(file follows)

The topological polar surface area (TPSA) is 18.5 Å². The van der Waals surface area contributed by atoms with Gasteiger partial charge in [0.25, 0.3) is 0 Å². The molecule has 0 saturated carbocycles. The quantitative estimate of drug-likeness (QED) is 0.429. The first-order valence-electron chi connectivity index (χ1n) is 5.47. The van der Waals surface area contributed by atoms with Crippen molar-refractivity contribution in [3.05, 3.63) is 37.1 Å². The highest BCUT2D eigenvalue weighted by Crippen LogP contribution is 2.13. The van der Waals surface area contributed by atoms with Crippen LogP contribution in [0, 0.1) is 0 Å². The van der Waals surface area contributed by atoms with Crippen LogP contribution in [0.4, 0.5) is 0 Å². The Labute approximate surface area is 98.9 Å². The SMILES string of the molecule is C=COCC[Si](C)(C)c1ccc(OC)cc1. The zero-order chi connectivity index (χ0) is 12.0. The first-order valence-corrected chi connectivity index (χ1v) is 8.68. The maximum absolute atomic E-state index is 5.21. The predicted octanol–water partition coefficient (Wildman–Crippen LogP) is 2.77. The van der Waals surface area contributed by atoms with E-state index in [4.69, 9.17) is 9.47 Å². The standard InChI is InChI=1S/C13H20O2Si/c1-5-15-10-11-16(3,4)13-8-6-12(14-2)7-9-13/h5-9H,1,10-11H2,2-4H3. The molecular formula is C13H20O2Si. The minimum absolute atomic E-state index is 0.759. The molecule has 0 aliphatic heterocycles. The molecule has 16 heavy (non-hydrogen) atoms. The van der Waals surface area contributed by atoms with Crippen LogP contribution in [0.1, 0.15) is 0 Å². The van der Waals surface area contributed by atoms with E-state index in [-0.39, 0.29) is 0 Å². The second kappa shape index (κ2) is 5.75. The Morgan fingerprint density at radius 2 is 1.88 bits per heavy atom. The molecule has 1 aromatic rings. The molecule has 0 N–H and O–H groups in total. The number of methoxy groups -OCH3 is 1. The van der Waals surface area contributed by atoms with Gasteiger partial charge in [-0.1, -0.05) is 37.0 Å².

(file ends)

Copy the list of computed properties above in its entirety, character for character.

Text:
The topological polar surface area (TPSA) is 18.5 Å². The van der Waals surface area contributed by atoms with Gasteiger partial charge in [0.25, 0.3) is 0 Å². The molecule has 0 saturated carbocycles. The quantitative estimate of drug-likeness (QED) is 0.429. The first-order valence-electron chi connectivity index (χ1n) is 5.47. The van der Waals surface area contributed by atoms with Crippen molar-refractivity contribution in [3.05, 3.63) is 37.1 Å². The highest BCUT2D eigenvalue weighted by Crippen LogP contribution is 2.13. The van der Waals surface area contributed by atoms with Crippen LogP contribution in [0, 0.1) is 0 Å². The van der Waals surface area contributed by atoms with Crippen LogP contribution in [0.4, 0.5) is 0 Å². The Labute approximate surface area is 98.9 Å². The SMILES string of the molecule is C=COCC[Si](C)(C)c1ccc(OC)cc1. The zero-order chi connectivity index (χ0) is 12.0. The first-order valence-corrected chi connectivity index (χ1v) is 8.68. The maximum absolute atomic E-state index is 5.21. The predicted octanol–water partition coefficient (Wildman–Crippen LogP) is 2.77. The van der Waals surface area contributed by atoms with E-state index in [4.69, 9.17) is 9.47 Å². The standard InChI is InChI=1S/C13H20O2Si/c1-5-15-10-11-16(3,4)13-8-6-12(14-2)7-9-13/h5-9H,1,10-11H2,2-4H3. The molecular formula is C13H20O2Si. The minimum absolute atomic E-state index is 0.759. The molecule has 0 aliphatic heterocycles. The molecule has 16 heavy (non-hydrogen) atoms. The van der Waals surface area contributed by atoms with Crippen LogP contribution in [0.1, 0.15) is 0 Å². The van der Waals surface area contributed by atoms with E-state index in [-0.39, 0.29) is 0 Å². The second kappa shape index (κ2) is 5.75. The Morgan fingerprint density at radius 2 is 1.88 bits per heavy atom. The molecule has 1 aromatic rings. The molecule has 0 N–H and O–H groups in total. The number of methoxy groups -OCH3 is 1. The van der Waals surface area contributed by atoms with Gasteiger partial charge in [-0.1, -0.05) is 37.0 Å².